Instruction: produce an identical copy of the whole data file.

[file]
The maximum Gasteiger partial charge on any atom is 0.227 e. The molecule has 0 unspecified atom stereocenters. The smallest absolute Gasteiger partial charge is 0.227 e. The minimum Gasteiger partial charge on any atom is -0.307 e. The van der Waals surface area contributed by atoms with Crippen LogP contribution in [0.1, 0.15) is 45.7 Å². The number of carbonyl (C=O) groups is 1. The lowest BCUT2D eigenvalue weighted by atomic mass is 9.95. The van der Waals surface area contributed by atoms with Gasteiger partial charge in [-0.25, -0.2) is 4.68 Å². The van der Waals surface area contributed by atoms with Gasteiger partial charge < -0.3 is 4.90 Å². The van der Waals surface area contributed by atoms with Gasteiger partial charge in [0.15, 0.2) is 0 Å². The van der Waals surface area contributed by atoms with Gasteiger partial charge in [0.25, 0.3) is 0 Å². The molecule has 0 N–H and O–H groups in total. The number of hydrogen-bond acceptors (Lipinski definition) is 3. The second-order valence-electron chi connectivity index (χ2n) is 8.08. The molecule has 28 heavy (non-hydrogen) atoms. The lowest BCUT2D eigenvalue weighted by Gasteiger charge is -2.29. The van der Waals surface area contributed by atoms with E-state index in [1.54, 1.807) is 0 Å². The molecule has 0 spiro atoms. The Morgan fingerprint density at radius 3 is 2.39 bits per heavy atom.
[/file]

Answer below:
The maximum Gasteiger partial charge on any atom is 0.227 e. The molecule has 0 unspecified atom stereocenters. The smallest absolute Gasteiger partial charge is 0.227 e. The minimum Gasteiger partial charge on any atom is -0.307 e. The van der Waals surface area contributed by atoms with Crippen LogP contribution in [0.1, 0.15) is 45.7 Å². The number of carbonyl (C=O) groups is 1. The lowest BCUT2D eigenvalue weighted by atomic mass is 9.95. The van der Waals surface area contributed by atoms with Gasteiger partial charge in [-0.25, -0.2) is 4.68 Å². The van der Waals surface area contributed by atoms with Gasteiger partial charge < -0.3 is 4.90 Å². The van der Waals surface area contributed by atoms with Gasteiger partial charge in [0.15, 0.2) is 0 Å². The van der Waals surface area contributed by atoms with Gasteiger partial charge in [0.25, 0.3) is 0 Å². The molecule has 0 N–H and O–H groups in total. The number of hydrogen-bond acceptors (Lipinski definition) is 3. The second-order valence-electron chi connectivity index (χ2n) is 8.08. The molecule has 28 heavy (non-hydrogen) atoms. The lowest BCUT2D eigenvalue weighted by Gasteiger charge is -2.29. The van der Waals surface area contributed by atoms with E-state index in [1.54, 1.807) is 0 Å². The molecule has 0 spiro atoms. The Morgan fingerprint density at radius 3 is 2.39 bits per heavy atom.